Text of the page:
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eBPF for Linux Admins: Part VII

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Ansil H
ebpf kernel kprobes
Ansil H
DevOps Guy
eBPF - This article is part of a series.
Part 7: This Article

Let’s look at , kprobes.

Kprobes are one of the dynamic tracing functionality available in Linux Kernel.

But why we are learning kprobes and why that is related to eBPF ?

As I said earlier, things will get interesting going forward. Please be patient and keep learning

Kprobes enables you to dynamically break into any kernel routine and collect debugging and performance information non-disruptively. You can trap at almost any kernel code address, specifying a handler routine to be invoked when the breakpoint is hit. Read more about kprobes

Here is the basic working principle of kprobes

  • Identify the kernel function you want to probe.
  • Register kprobes in that function.
  • The first opcode of the function will be replaced with a break point and the original instruction gets copied.
  • The user defined routine, pre-handler gets called which can inspect all details coming to the original function.
  • Once pre-handler completes the execution, the original instruction that copied earlier gets executed.
  • After the execution, the optional post-handler gets executed which is a user defined routine.
  • Finally the control goes back to the original flow and the next instructions gets executed.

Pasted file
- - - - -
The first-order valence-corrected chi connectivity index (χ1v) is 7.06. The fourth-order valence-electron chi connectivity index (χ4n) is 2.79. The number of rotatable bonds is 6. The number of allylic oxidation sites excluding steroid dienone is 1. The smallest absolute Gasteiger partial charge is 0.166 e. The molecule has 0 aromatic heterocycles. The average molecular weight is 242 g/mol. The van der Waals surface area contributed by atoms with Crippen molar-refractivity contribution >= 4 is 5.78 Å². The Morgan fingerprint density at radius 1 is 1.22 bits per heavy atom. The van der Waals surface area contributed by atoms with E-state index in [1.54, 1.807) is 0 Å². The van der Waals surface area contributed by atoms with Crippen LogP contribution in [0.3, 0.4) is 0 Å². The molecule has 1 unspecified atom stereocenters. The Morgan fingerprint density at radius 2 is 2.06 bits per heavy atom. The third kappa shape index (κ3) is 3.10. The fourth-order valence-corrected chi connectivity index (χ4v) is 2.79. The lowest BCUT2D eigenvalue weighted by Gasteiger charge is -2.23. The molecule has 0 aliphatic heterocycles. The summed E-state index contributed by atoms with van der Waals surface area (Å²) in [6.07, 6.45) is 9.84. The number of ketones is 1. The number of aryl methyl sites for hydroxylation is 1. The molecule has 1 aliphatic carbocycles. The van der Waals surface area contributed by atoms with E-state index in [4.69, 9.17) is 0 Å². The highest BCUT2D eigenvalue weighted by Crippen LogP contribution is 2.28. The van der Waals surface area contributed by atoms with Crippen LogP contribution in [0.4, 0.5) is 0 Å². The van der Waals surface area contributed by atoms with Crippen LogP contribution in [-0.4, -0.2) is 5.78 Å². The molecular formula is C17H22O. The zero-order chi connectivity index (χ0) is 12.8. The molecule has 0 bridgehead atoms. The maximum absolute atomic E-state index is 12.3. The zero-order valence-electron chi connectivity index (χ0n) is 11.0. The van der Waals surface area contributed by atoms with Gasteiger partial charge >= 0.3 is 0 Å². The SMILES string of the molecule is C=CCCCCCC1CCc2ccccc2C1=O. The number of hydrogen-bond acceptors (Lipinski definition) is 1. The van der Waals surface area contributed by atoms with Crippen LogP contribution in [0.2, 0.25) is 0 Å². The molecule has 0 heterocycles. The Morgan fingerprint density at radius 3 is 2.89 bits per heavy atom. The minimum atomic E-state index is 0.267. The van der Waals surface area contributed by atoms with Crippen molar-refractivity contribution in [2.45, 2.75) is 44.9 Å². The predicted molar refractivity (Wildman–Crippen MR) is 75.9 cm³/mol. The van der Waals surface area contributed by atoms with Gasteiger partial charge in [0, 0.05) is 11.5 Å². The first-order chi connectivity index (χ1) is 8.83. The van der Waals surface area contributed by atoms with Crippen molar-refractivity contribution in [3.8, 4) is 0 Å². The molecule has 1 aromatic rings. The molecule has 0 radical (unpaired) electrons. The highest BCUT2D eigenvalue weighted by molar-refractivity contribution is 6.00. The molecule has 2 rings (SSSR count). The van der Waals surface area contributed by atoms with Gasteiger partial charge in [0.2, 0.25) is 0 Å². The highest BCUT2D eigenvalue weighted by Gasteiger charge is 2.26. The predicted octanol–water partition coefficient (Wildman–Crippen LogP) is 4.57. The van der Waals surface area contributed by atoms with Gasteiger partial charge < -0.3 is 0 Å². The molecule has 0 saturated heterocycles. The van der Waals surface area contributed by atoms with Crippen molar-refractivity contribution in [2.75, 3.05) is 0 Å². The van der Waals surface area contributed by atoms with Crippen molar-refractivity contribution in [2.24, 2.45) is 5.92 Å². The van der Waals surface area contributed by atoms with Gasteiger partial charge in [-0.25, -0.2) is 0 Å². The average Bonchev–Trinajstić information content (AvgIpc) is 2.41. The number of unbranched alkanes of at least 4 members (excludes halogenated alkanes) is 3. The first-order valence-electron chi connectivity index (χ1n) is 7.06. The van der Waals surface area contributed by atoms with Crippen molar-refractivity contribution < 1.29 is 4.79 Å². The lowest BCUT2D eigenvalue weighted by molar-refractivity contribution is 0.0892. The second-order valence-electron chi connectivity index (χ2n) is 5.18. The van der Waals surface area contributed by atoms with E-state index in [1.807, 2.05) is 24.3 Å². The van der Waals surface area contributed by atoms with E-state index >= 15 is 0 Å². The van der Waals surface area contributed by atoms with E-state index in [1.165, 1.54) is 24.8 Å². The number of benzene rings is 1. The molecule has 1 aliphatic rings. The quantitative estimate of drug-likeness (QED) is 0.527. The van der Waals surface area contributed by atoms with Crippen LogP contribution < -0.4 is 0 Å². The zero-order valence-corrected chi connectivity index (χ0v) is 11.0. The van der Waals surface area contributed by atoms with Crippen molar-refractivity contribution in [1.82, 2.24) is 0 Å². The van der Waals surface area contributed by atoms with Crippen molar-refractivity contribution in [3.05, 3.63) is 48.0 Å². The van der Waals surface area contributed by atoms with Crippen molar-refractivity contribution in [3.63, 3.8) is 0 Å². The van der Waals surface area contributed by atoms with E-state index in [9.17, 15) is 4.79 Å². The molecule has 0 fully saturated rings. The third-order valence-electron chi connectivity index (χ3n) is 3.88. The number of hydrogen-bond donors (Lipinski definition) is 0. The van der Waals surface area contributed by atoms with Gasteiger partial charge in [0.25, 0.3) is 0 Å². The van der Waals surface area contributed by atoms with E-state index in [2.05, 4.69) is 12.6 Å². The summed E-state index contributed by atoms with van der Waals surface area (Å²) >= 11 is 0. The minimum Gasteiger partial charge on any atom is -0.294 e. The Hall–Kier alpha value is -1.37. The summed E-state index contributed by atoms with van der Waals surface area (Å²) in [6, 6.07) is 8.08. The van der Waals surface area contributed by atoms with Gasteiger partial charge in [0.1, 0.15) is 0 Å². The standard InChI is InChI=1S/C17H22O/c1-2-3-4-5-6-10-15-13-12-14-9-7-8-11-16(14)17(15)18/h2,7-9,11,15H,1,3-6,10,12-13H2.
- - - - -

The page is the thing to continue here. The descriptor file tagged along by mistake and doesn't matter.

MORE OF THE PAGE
Most of our focus will be on pre-handler where we can examine the data coming to the function.

Let’s write a kernel module that probes the function openat and print the program, pid and the file name. We are not going to trace all programs, instead we will trace the function only when the program name matches with sample_write that we wrote earlier.

Let’s write the kprobe module and compile it.

mkdir -p lkmpg/kprobes
cd !$
vi kprobe_example.c
#include <linux/kernel.h>
#include <linux/module.h>
#include <linux/kprobes.h>
#include <linux/sched.h>

static struct kprobe kp = {
  // The actual function that implements openat syscall
  // Detailed explanation of this part is at the end of the article.
  .symbol_name = "do_sys_openat2",

static int
handler_pre (struct kprobe *p, struct pt_regs *regs)
  // we are interested in 'sample_write' program we wrote in previous chapter
  if (strncmp (current->comm, "sample_write", 12))
    return 0;
  // Access file name - "man syscall" and look for ABI for more details 
  char *param_fname_reg = (char __user *) regs->si;
  // Print the information to 'dmesg'
  printk ("do_sys_openat2 called by:%s pid=%i fname=%s\n", current->comm,
	  current->pid, param_fname_reg);
  return 0;

static void
handler_post (struct kprobe *p, struct pt_regs *regs, unsigned long flags)
  /* Optional handler */

static int __init
kprobe_init (void)
  kp.pre_handler = handler_pre;
  kp.post_handler = handler_post;
  register_kprobe (&kp);
  printk ("Kprobe attached to do_sys_openat2\n");
  return 0;

static void __exit
kprobe_exit (void)
  unregister_kprobe (&kp);
  printk ("Kprobe detached from do_sys_openat2\n");

module_init (kprobe_init);
module_exit (kprobe_exit);
MODULE_DESCRIPTION ("Simple Kprobe to trace file open operations from sample_write program");

You might be wondering why we are tracing do_sys_openat2 instead of syscall openat. Long story short, when the openat syscall gets executed, the actual function inside the kernel that is responsible for doing the work is do_sys_openat2. More details are available here if you are interested.

Now compile the code and load it

vi Makefile
obj-m += kprobe_example.o 
    make -C /lib/modules/$(shell uname -r)/build M=$(PWD) modules 

    make -C /lib/modules/$(shell uname -r)/build M=$(PWD) clean

Load the module.

sudo insmod ./kprobe_example.ko 

Now execute journalctl -f in another terminal and you can see the message Kprobe attached to do_sys_openat2